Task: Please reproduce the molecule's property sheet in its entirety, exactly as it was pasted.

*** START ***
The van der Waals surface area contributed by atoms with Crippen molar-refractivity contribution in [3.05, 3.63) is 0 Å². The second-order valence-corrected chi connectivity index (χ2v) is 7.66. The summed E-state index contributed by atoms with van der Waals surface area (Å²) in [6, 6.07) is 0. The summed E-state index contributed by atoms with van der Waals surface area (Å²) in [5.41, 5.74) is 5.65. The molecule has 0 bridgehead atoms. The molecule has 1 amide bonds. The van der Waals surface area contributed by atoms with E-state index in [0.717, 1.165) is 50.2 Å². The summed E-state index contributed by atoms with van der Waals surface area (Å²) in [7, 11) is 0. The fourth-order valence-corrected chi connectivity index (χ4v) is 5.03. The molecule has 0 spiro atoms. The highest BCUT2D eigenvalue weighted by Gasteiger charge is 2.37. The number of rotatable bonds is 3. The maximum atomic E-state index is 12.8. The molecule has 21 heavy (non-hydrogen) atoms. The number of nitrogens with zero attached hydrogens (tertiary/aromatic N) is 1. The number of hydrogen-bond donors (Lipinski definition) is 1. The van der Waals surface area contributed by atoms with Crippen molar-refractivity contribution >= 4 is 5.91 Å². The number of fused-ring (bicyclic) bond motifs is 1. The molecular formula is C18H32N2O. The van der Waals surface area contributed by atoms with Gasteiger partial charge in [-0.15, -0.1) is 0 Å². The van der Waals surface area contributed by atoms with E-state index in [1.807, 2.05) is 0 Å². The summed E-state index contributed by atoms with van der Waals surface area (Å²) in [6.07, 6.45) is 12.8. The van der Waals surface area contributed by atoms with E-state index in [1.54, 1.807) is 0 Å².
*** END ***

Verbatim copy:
The van der Waals surface area contributed by atoms with Crippen molar-refractivity contribution in [3.05, 3.63) is 0 Å². The second-order valence-corrected chi connectivity index (χ2v) is 7.66. The summed E-state index contributed by atoms with van der Waals surface area (Å²) in [6, 6.07) is 0. The summed E-state index contributed by atoms with van der Waals surface area (Å²) in [5.41, 5.74) is 5.65. The molecule has 0 bridgehead atoms. The molecule has 1 amide bonds. The van der Waals surface area contributed by atoms with E-state index in [0.717, 1.165) is 50.2 Å². The summed E-state index contributed by atoms with van der Waals surface area (Å²) in [7, 11) is 0. The fourth-order valence-corrected chi connectivity index (χ4v) is 5.03. The molecule has 0 spiro atoms. The highest BCUT2D eigenvalue weighted by Gasteiger charge is 2.37. The number of rotatable bonds is 3. The maximum atomic E-state index is 12.8. The molecule has 21 heavy (non-hydrogen) atoms. The number of nitrogens with zero attached hydrogens (tertiary/aromatic N) is 1. The number of hydrogen-bond donors (Lipinski definition) is 1. The van der Waals surface area contributed by atoms with Crippen molar-refractivity contribution >= 4 is 5.91 Å². The number of fused-ring (bicyclic) bond motifs is 1. The molecular formula is C18H32N2O. The van der Waals surface area contributed by atoms with Gasteiger partial charge in [-0.15, -0.1) is 0 Å². The van der Waals surface area contributed by atoms with E-state index in [1.807, 2.05) is 0 Å². The summed E-state index contributed by atoms with van der Waals surface area (Å²) in [6.07, 6.45) is 12.8. The van der Waals surface area contributed by atoms with E-state index in [1.54, 1.807) is 0 Å².